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Three strategies to stabilise nearly monodispersed silver nanoparticles in aqueous solution

Amadeus PZ Stevenson1, Duani Blanco Bea2, Sergi Civit3, Sonia Antoranz Contera14, Alberto Iglesias Cerveto2 and Sonia Trigueros14*

Author affiliations

1 Department of Physics, University of Oxford, Parks Road, Oxford, OX1 3PU, UK

2 Department of Materials, National Centre for Scientific Research, PO Box 6414, Avenida 25 and 158, Cubanacán, Playa, Havana, CP 12100, Cuba

3 Department of Statistics, University of Barcelona, Avenida Diagonal 645, Barcelona, 08028, Spain

4 Institute of Nanoscience for Medicine, Oxford Martin School, 34 Broad Street, University of Oxford, Oxford, OX1 3BD, UK

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Citation and License

Nanoscale Research Letters 2012, 7:151  doi:10.1186/1556-276X-7-151

Published: 22 February 2012

Abstract

Silver nanoparticles are extensively used due to their chemical and physical properties and promising applications in areas such as medicine and electronics. Controlled synthesis of silver nanoparticles remains a major challenge due to the difficulty in producing long-term stable particles of the same size and shape in aqueous solution. To address this problem, we examine three strategies to stabilise aqueous solutions of 15 nm citrate-reduced silver nanoparticles using organic polymeric capping, bimetallic core-shell and bimetallic alloying. Our results show that these strategies drastically improve nanoparticle stability by distinct mechanisms. Additionally, we report a new role of polymer functionalisation in preventing further uncontrolled nanoparticle growth. For bimetallic nanoparticles, we attribute the presence of a higher valence metal on the surface of the nanoparticle as one of the key factors for improving their long-term stability. Stable silver-based nanoparticles, free of organic solvents, will have great potential for accelerating further environmental and nanotoxicity studies.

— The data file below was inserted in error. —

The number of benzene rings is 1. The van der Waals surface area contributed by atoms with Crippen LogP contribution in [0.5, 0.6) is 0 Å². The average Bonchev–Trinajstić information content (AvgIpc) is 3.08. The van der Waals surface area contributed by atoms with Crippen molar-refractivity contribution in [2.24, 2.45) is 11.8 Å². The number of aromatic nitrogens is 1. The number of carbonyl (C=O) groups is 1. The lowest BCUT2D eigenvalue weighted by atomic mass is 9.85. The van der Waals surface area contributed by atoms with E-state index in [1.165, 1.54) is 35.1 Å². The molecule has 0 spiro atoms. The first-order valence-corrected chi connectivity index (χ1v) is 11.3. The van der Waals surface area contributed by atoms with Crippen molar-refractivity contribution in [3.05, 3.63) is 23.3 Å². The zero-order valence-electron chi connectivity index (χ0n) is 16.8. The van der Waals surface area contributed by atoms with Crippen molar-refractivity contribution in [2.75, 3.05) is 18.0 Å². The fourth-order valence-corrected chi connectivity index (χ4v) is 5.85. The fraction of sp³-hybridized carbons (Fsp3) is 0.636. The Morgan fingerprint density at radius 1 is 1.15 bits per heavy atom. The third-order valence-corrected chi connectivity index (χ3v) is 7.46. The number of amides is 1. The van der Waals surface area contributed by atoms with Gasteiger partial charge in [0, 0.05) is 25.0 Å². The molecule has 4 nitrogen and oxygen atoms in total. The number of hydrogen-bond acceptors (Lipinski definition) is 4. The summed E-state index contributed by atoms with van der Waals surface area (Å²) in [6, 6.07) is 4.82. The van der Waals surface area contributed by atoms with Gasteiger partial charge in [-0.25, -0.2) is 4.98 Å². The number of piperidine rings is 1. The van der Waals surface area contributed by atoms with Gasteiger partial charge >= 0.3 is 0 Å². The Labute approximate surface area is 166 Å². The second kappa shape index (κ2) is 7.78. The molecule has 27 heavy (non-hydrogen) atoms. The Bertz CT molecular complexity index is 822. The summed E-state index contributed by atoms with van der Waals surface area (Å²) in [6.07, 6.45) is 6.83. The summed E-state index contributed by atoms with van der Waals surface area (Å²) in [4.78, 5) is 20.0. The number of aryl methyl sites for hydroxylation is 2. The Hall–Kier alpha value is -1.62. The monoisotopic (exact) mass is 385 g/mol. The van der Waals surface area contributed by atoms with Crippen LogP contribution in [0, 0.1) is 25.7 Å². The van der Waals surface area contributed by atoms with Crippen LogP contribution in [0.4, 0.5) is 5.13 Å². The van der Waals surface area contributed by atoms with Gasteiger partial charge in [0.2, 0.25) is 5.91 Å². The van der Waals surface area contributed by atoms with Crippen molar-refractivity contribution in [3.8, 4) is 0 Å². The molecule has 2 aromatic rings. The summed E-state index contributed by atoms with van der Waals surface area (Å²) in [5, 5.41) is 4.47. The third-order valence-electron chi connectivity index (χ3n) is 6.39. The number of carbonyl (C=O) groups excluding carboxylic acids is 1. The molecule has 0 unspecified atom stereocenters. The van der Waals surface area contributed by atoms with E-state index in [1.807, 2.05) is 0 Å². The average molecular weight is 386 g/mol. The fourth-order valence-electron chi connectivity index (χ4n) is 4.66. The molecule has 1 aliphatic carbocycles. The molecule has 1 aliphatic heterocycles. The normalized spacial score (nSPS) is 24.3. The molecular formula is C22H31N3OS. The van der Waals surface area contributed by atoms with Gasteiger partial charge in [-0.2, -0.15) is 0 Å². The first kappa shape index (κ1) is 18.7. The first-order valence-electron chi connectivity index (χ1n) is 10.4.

PACS: 81.07.-b; 81.16.Be; 82.70.Dd.

Keywords:
silver nanoparticles; stability; functionalisation; monodispersed; aging; toxicity.